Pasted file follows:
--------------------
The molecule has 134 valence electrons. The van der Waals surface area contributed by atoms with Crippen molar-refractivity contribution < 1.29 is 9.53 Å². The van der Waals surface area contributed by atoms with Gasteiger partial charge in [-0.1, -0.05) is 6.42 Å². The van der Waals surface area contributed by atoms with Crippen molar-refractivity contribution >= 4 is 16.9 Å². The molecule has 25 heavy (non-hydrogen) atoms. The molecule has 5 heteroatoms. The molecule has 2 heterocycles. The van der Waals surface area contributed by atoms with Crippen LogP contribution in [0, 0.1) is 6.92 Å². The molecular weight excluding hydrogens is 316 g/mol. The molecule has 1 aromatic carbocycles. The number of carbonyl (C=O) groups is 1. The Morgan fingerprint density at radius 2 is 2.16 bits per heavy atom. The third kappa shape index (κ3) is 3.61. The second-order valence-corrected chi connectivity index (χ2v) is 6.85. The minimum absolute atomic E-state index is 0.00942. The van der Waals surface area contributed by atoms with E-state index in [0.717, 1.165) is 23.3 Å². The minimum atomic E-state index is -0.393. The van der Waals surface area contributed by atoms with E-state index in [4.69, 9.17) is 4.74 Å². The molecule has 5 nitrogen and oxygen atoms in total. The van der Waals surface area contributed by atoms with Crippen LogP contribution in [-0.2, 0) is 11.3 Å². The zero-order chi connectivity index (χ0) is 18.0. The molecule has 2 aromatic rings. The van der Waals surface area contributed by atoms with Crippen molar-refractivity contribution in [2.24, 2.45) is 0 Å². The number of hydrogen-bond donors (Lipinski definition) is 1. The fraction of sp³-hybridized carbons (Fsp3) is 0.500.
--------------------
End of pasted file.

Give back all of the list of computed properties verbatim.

The molecule has 134 valence electrons. The van der Waals surface area contributed by atoms with Crippen molar-refractivity contribution < 1.29 is 9.53 Å². The van der Waals surface area contributed by atoms with Gasteiger partial charge in [-0.1, -0.05) is 6.42 Å². The van der Waals surface area contributed by atoms with Crippen molar-refractivity contribution >= 4 is 16.9 Å². The molecule has 25 heavy (non-hydrogen) atoms. The molecule has 5 heteroatoms. The molecule has 2 heterocycles. The van der Waals surface area contributed by atoms with Crippen LogP contribution in [0, 0.1) is 6.92 Å². The molecular weight excluding hydrogens is 316 g/mol. The molecule has 1 aromatic carbocycles. The number of carbonyl (C=O) groups is 1. The Morgan fingerprint density at radius 2 is 2.16 bits per heavy atom. The third kappa shape index (κ3) is 3.61. The second-order valence-corrected chi connectivity index (χ2v) is 6.85. The minimum absolute atomic E-state index is 0.00942. The van der Waals surface area contributed by atoms with E-state index in [0.717, 1.165) is 23.3 Å². The minimum atomic E-state index is -0.393. The van der Waals surface area contributed by atoms with E-state index in [4.69, 9.17) is 4.74 Å². The molecule has 5 nitrogen and oxygen atoms in total. The van der Waals surface area contributed by atoms with Crippen LogP contribution in [-0.2, 0) is 11.3 Å². The zero-order chi connectivity index (χ0) is 18.0. The molecule has 2 aromatic rings. The van der Waals surface area contributed by atoms with Crippen molar-refractivity contribution in [2.24, 2.45) is 0 Å². The number of hydrogen-bond donors (Lipinski definition) is 1. The fraction of sp³-hybridized carbons (Fsp3) is 0.500.